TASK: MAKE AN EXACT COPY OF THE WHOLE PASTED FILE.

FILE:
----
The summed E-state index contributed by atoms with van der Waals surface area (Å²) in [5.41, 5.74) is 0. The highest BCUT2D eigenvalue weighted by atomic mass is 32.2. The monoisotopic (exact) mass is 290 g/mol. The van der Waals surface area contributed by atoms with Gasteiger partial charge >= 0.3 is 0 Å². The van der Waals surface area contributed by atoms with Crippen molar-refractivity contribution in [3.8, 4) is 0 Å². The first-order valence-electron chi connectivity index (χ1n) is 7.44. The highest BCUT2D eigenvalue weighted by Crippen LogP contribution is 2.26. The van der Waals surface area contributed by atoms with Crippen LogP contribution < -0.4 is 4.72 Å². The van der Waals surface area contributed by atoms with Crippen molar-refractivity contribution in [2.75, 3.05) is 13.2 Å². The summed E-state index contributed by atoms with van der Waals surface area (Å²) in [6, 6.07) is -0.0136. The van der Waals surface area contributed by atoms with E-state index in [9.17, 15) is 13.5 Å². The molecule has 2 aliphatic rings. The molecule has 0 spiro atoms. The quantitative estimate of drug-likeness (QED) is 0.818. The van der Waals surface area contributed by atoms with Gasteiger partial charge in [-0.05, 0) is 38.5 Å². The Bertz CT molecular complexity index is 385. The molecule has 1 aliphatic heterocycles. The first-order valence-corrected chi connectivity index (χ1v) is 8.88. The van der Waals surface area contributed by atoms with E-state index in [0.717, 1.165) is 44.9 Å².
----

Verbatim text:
The summed E-state index contributed by atoms with van der Waals surface area (Å²) in [5.41, 5.74) is 0. The highest BCUT2D eigenvalue weighted by atomic mass is 32.2. The monoisotopic (exact) mass is 290 g/mol. The van der Waals surface area contributed by atoms with Gasteiger partial charge >= 0.3 is 0 Å². The van der Waals surface area contributed by atoms with Crippen molar-refractivity contribution in [3.8, 4) is 0 Å². The first-order valence-electron chi connectivity index (χ1n) is 7.44. The highest BCUT2D eigenvalue weighted by Crippen LogP contribution is 2.26. The van der Waals surface area contributed by atoms with Crippen LogP contribution < -0.4 is 4.72 Å². The van der Waals surface area contributed by atoms with Crippen molar-refractivity contribution in [2.75, 3.05) is 13.2 Å². The summed E-state index contributed by atoms with van der Waals surface area (Å²) in [6, 6.07) is -0.0136. The van der Waals surface area contributed by atoms with E-state index in [9.17, 15) is 13.5 Å². The molecule has 2 aliphatic rings. The molecule has 0 spiro atoms. The quantitative estimate of drug-likeness (QED) is 0.818. The van der Waals surface area contributed by atoms with Gasteiger partial charge in [-0.05, 0) is 38.5 Å². The Bertz CT molecular complexity index is 385. The molecule has 1 aliphatic heterocycles. The first-order valence-corrected chi connectivity index (χ1v) is 8.88. The van der Waals surface area contributed by atoms with E-state index in [0.717, 1.165) is 44.9 Å².